Arytenoid Chondritis

Veterinary advice should be sought before applying any treatment or vaccine.

Arytenoid Chondritis

Chondropathy

Arytenoid Chondritis Overview


Arytenoid chondritis is a progressive inflammatory condition of the horse's arytenoid cartilages. The arytenoid cartilages are paired flaps of cartilage that lie at the opening to the trachea or windpipe.
Arytenoid chondritis horses
During inspiration, these flaps are pulled apart to allow as much air as possible to pass through the trachea and into the lungs. They then return to a semi-open position during expiration.

There are three clinical presentations of arytenoid chondritis in horses, including: simple mucosal ulceration, granulomas, and cartilage deformity. It is the size of the granulomas or enlargement of the body of the arytenoid which determines the presence and severity of the obstruction of the airway. Chondritic arytenoid cartilages are significantly larger and abnormal in shape compared to arytenoid cartilage in normal horses.

Arytenoid chondritis most commonly presents in horses as reduced athletic performance and respiratory stridor, as a result of upper airway dysfunction. Horses with arytenoid chondritis can have similar symptoms and histories as horses with laryngeal hemiplegia. The most common treatment for arytenoid chondritis involves surgery. Medical therapy is also sometimes performed, which includes administering broad-spectrum antibiotics and placement of a tracheostomy tube.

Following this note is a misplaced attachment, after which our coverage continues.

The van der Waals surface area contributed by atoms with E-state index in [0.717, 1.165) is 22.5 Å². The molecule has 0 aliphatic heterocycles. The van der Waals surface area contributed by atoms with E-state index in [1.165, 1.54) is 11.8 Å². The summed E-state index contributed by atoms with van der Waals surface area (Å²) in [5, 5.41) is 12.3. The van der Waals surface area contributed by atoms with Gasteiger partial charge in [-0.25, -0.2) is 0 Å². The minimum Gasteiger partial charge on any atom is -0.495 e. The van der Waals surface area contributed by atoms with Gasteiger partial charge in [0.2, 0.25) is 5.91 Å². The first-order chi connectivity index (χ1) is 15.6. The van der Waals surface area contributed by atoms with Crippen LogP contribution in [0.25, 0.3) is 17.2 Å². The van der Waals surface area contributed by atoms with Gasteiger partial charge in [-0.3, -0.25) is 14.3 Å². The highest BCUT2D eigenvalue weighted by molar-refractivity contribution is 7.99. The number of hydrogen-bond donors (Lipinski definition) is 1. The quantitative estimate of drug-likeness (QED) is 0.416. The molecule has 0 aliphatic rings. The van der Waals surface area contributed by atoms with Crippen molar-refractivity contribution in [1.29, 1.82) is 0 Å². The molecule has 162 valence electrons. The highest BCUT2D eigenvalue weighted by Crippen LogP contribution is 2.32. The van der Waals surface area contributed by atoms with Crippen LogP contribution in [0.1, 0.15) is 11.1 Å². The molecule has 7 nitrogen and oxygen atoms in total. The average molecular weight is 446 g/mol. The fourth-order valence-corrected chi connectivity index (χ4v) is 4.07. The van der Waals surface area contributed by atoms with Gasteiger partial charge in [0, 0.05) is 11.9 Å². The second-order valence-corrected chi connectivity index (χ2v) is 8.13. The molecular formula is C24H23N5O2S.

Symptoms

Abnormal respiratory noise during exercise
Progressive exercise intolerance
Difficulty breathing during exercise
Cough when exerted
Fever

Diagnosis

  • History
  • Clinical signs
  • Physical exam
  • Endoscopy
  • Ultrasonography
  • MRI

Treatment

TherapiesDetails
SurgerySurgical removal of affected cartilages from the larynx or tracheostomy. There are complications associated with surgical treatment of arytenoid chondritis. Some horses will develop an intermittent to persistent cough when eating.
Medical therapyBroad-spectrum antibiotics and placement of a tracheostomy tube. Treatment is rarely curative.

Scientific Research

General Overviews

Age Range

Most frequently diagnosed in young racehorses between 2 and 4 years of age. It can also occur in middle aged to older horses, but often goes unnoticed until it is quite advanced unless the horse performs an athletic function.